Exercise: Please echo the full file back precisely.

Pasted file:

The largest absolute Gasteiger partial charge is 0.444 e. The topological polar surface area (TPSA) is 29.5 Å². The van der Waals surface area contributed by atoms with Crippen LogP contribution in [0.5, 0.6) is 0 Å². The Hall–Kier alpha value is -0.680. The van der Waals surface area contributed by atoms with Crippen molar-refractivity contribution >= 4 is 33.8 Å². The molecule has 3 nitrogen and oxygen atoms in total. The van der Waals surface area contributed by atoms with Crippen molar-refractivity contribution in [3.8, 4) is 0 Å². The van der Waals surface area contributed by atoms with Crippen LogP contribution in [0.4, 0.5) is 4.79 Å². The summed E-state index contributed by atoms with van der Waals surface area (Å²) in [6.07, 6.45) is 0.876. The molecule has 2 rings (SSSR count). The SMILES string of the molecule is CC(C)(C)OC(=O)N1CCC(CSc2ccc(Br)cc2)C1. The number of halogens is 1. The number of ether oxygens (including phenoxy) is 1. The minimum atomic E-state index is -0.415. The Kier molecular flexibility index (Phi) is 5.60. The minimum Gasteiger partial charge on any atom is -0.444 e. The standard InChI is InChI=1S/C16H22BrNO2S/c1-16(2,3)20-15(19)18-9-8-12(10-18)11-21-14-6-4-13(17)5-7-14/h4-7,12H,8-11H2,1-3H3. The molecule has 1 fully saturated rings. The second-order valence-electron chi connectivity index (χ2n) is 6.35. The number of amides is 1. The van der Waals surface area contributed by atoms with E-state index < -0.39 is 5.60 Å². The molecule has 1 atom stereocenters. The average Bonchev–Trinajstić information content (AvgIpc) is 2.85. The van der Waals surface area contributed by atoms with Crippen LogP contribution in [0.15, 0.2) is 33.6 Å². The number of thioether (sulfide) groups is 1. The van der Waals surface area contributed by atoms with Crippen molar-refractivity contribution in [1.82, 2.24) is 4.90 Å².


The largest absolute Gasteiger partial charge is 0.444 e. The topological polar surface area (TPSA) is 29.5 Å². The van der Waals surface area contributed by atoms with Crippen LogP contribution in [0.5, 0.6) is 0 Å². The Hall–Kier alpha value is -0.680. The van der Waals surface area contributed by atoms with Crippen molar-refractivity contribution >= 4 is 33.8 Å². The molecule has 3 nitrogen and oxygen atoms in total. The van der Waals surface area contributed by atoms with Crippen molar-refractivity contribution in [3.8, 4) is 0 Å². The van der Waals surface area contributed by atoms with Crippen LogP contribution in [0.4, 0.5) is 4.79 Å². The summed E-state index contributed by atoms with van der Waals surface area (Å²) in [6.07, 6.45) is 0.876. The molecule has 2 rings (SSSR count). The SMILES string of the molecule is CC(C)(C)OC(=O)N1CCC(CSc2ccc(Br)cc2)C1. The number of halogens is 1. The number of ether oxygens (including phenoxy) is 1. The minimum atomic E-state index is -0.415. The Kier molecular flexibility index (Phi) is 5.60. The minimum Gasteiger partial charge on any atom is -0.444 e. The standard InChI is InChI=1S/C16H22BrNO2S/c1-16(2,3)20-15(19)18-9-8-12(10-18)11-21-14-6-4-13(17)5-7-14/h4-7,12H,8-11H2,1-3H3. The molecule has 1 fully saturated rings. The second-order valence-electron chi connectivity index (χ2n) is 6.35. The number of amides is 1. The van der Waals surface area contributed by atoms with E-state index < -0.39 is 5.60 Å². The molecule has 1 atom stereocenters. The average Bonchev–Trinajstić information content (AvgIpc) is 2.85. The van der Waals surface area contributed by atoms with Crippen LogP contribution in [0.15, 0.2) is 33.6 Å². The number of thioether (sulfide) groups is 1. The van der Waals surface area contributed by atoms with Crippen molar-refractivity contribution in [1.82, 2.24) is 4.90 Å².